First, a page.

What does Buddhism really say? What does it mean by “self” ? Does it speak from the perspective of the apparent reality, meaning the person, or from the perspective of the self when it says that there is “no self”? No one seems to be sure about this. By contrast, Vedanta is not open to interpretation because the whole point of the teaching is to negate the doer, the ego, that interprets according to its own beliefs and opinions which are based in ignorance of its true nature as awareness, meaning that the doer interprets reality through the screen of the vasanas.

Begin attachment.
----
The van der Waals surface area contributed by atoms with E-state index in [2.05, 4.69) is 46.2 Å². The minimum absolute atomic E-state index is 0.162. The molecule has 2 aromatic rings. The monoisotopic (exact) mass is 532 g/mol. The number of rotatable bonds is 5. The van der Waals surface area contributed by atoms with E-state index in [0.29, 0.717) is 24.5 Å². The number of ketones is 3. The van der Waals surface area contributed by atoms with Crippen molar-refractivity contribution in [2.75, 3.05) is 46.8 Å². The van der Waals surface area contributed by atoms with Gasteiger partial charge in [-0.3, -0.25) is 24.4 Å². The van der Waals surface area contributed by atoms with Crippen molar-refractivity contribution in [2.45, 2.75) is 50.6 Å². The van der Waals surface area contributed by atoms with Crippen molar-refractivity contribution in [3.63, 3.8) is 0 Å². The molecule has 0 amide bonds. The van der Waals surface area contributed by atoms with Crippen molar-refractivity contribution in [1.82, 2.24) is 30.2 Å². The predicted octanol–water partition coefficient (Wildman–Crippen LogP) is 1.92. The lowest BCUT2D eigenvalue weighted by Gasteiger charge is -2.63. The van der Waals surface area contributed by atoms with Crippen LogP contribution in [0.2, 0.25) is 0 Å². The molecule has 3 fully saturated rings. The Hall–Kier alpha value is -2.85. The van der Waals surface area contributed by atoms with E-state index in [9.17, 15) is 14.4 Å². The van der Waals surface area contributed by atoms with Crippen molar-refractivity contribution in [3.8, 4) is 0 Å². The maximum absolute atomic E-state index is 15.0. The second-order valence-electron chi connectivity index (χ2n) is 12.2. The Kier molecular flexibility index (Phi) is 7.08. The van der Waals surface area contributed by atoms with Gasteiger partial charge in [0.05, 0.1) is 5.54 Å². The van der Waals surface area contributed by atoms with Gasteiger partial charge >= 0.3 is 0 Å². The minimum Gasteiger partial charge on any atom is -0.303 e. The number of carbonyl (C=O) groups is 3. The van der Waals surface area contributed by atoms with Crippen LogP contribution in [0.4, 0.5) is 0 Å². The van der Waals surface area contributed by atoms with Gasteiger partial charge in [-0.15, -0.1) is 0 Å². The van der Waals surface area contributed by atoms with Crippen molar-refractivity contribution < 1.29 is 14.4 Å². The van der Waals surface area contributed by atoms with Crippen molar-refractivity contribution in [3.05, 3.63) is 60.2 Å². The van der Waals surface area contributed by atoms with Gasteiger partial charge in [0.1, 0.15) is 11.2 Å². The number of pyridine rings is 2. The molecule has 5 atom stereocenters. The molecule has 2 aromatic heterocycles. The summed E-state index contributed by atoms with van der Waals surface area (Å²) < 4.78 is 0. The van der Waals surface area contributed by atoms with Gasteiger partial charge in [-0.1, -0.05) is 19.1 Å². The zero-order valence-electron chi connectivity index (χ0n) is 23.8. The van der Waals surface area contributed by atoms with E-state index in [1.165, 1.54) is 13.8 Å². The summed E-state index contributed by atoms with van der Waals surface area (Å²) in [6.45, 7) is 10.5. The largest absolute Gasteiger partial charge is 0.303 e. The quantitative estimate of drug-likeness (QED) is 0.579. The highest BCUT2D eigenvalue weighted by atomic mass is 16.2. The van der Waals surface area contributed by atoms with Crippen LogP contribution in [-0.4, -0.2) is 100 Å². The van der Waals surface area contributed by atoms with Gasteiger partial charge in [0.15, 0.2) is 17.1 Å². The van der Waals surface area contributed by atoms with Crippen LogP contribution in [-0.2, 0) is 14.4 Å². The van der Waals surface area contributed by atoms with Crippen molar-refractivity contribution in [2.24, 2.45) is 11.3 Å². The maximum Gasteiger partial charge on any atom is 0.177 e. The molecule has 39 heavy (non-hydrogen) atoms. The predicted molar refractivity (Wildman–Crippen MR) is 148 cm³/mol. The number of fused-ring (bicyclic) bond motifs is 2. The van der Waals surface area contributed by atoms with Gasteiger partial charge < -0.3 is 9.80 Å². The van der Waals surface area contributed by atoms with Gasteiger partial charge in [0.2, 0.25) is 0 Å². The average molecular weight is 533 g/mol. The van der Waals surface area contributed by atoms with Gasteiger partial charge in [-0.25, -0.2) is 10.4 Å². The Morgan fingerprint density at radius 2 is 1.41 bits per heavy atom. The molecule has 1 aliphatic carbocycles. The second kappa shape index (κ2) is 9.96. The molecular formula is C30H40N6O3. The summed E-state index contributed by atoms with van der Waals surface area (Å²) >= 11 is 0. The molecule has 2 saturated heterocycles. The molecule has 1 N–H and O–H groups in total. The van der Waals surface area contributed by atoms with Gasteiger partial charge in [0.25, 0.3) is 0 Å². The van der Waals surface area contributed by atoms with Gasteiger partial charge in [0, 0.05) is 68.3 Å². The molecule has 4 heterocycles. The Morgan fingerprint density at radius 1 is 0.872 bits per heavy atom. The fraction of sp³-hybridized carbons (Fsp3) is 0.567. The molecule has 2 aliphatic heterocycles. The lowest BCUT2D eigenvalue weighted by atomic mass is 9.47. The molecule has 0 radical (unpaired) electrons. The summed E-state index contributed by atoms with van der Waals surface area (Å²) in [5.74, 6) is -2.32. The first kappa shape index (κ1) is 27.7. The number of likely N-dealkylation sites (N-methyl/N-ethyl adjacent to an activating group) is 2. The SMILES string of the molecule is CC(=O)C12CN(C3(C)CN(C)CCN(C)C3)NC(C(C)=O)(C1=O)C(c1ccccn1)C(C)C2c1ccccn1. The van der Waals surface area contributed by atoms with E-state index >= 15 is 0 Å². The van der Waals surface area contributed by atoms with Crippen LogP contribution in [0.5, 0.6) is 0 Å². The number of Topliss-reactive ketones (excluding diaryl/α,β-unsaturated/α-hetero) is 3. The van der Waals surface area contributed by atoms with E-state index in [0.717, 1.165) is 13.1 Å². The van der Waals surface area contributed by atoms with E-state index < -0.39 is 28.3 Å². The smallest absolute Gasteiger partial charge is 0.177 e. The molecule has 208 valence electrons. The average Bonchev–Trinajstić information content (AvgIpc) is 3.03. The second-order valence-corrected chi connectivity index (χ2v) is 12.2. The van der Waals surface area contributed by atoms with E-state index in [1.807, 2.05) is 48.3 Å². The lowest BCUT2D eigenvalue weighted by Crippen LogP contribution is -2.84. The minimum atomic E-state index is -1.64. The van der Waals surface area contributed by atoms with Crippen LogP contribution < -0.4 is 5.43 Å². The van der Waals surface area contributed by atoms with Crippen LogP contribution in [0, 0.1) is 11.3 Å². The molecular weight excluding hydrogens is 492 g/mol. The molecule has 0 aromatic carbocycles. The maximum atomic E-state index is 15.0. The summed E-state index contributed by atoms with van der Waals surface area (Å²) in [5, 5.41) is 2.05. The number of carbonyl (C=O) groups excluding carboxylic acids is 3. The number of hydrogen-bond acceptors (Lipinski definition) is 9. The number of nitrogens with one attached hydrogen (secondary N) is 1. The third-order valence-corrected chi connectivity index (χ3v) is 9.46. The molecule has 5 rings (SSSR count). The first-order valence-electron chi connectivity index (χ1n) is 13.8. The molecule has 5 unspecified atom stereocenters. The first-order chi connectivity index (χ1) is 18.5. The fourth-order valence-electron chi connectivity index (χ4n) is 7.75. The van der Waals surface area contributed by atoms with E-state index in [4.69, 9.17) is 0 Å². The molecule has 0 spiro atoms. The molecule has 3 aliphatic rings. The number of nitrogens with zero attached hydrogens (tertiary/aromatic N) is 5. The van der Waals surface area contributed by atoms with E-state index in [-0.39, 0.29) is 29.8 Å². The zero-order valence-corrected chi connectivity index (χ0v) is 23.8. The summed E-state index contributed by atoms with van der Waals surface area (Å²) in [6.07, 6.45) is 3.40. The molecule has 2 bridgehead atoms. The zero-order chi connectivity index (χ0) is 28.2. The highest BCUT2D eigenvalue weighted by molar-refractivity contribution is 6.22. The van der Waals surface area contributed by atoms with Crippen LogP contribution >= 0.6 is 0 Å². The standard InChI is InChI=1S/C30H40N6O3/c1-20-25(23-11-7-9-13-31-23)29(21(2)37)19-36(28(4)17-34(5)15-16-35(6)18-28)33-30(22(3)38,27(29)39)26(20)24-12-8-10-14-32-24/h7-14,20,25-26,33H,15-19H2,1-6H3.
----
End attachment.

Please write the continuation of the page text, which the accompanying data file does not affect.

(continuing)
Vedanta teaches that in order to be free, two things have to take place: the interpreter of experience, the doer, has to be understood in the light of self-knowledge and then negated as only apparently real, even though it clearly does exist because you can experience it. The second thing is that the binding vasanas need to be rendered non-binding. The doer is only a problem when it is identified with its story, which is made up of and a product of its vasanas, the conditioning given to it by Isvara, the gunas.